"When I decide to express something through clay, I look for my answer in its roughness or fragility, its ephemerality, and its tension or lightness." – Yukiya Izumita
What is it that Yukiya Izumita tries to create with clay?
Through the lamination of numerous layers, resembling burnt newspaper, Izumita creates fantastic figures. Their texture is like rusted iron, conjuring images of ancient, petrified wood. While difficult to comprehend, these forms warm our hearts, and if we look at them closely, they appear to emit pleasant, silent vibrations that then start to expand. They encompass gravity and weightlessness, balance and imbalance, strength and weakness, void and solidity, but above all; they embody Izumita's experiments in discovering the connection between himself and the world.
'I exist through my connection with the clay,' he says. 'When I concentrate on this connection, I become free. When I confront the clay, everything is in a state of chaos, but as I discover a good rhythm between myself and the clay, new works are born. My work consists of becoming aware of this rhythm.'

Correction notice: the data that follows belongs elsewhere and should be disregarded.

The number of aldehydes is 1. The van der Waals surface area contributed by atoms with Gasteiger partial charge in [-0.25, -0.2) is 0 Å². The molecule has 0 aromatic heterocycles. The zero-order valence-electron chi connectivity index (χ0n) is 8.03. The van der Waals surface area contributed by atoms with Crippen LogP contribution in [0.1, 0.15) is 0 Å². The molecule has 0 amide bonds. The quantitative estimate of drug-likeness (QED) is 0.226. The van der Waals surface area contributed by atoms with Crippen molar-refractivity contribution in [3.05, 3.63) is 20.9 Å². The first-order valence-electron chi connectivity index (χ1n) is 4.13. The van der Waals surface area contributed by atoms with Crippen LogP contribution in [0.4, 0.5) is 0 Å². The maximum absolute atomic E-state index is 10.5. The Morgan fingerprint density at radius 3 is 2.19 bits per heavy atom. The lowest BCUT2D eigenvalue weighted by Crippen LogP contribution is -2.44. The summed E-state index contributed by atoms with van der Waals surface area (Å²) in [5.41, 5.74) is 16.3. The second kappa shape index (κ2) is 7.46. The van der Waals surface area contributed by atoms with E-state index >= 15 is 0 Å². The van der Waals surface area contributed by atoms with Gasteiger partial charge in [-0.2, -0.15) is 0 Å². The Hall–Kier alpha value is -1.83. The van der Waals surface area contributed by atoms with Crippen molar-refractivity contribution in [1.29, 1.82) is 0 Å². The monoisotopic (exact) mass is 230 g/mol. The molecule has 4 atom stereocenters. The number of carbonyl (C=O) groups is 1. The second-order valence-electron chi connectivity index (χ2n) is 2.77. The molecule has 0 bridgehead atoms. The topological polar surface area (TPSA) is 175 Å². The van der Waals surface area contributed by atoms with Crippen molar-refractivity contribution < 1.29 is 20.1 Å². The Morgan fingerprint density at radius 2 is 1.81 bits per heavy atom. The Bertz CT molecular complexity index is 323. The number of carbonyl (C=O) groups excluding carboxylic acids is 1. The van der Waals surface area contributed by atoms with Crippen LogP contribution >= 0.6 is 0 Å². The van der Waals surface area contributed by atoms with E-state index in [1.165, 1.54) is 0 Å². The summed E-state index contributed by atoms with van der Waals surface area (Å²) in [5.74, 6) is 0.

For Izumita, pottery comprises a physical dialogue between the material of the clay and the attraction he feels towards the scenery he wants to see. How can harmony be found within friction? How can ethereality be found within the heavy clay? How can darkness be turned into light? The genesis of Izumita's work may be said to be human love.
His first exhibition in New York was held in 2013, after the Great Eastern Japan Earthquake/Tsunami, and his works possessed the earth's heat. This, his fourth exhibition, displays the wisdom that has resulted from facing the pandemic. The pieces seem to indicate the courage that comes of surmounting loads too great to bear and discovering the beauty within chaos. We hope this exhibition can be a celebration: not only of Izumita's works but of the valiant efforts of everybody living today to overcome tragedy and triumph.